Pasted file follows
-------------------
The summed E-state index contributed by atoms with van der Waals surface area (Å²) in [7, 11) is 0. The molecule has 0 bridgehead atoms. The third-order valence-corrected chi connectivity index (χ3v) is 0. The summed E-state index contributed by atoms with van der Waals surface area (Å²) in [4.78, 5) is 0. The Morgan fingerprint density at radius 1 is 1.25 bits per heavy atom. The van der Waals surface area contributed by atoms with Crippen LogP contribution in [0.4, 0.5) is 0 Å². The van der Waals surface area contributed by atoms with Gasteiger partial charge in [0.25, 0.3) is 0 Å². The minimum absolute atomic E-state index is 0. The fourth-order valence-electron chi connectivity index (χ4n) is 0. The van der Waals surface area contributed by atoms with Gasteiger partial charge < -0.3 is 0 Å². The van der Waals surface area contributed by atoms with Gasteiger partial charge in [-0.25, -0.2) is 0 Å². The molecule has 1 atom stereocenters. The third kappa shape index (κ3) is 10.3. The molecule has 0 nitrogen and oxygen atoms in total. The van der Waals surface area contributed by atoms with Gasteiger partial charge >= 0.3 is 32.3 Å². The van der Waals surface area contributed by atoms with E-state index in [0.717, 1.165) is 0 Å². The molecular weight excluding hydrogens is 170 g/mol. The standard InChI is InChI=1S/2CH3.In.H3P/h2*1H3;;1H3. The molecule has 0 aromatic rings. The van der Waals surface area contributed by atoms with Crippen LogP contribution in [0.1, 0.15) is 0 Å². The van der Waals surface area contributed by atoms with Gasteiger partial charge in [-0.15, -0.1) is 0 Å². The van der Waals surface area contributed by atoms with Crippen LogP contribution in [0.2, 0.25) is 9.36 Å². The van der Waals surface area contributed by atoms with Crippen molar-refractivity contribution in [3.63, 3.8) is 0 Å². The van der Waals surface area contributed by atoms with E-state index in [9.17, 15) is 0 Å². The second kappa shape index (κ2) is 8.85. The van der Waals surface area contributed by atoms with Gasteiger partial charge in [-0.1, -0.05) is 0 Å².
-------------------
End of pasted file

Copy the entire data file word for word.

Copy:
The summed E-state index contributed by atoms with van der Waals surface area (Å²) in [7, 11) is 0. The molecule has 0 bridgehead atoms. The third-order valence-corrected chi connectivity index (χ3v) is 0. The summed E-state index contributed by atoms with van der Waals surface area (Å²) in [4.78, 5) is 0. The Morgan fingerprint density at radius 1 is 1.25 bits per heavy atom. The van der Waals surface area contributed by atoms with Crippen LogP contribution in [0.4, 0.5) is 0 Å². The van der Waals surface area contributed by atoms with Gasteiger partial charge in [0.25, 0.3) is 0 Å². The minimum absolute atomic E-state index is 0. The fourth-order valence-electron chi connectivity index (χ4n) is 0. The van der Waals surface area contributed by atoms with Gasteiger partial charge < -0.3 is 0 Å². The van der Waals surface area contributed by atoms with Gasteiger partial charge in [-0.25, -0.2) is 0 Å². The molecule has 1 atom stereocenters. The third kappa shape index (κ3) is 10.3. The molecule has 0 nitrogen and oxygen atoms in total. The van der Waals surface area contributed by atoms with Gasteiger partial charge >= 0.3 is 32.3 Å². The van der Waals surface area contributed by atoms with E-state index in [0.717, 1.165) is 0 Å². The molecular weight excluding hydrogens is 170 g/mol. The standard InChI is InChI=1S/2CH3.In.H3P/h2*1H3;;1H3. The molecule has 0 aromatic rings. The van der Waals surface area contributed by atoms with Crippen LogP contribution in [0.1, 0.15) is 0 Å². The van der Waals surface area contributed by atoms with Gasteiger partial charge in [-0.15, -0.1) is 0 Å². The van der Waals surface area contributed by atoms with Crippen LogP contribution in [0.2, 0.25) is 9.36 Å². The van der Waals surface area contributed by atoms with Crippen molar-refractivity contribution in [3.63, 3.8) is 0 Å². The van der Waals surface area contributed by atoms with E-state index in [9.17, 15) is 0 Å². The second kappa shape index (κ2) is 8.85. The van der Waals surface area contributed by atoms with Gasteiger partial charge in [-0.1, -0.05) is 0 Å².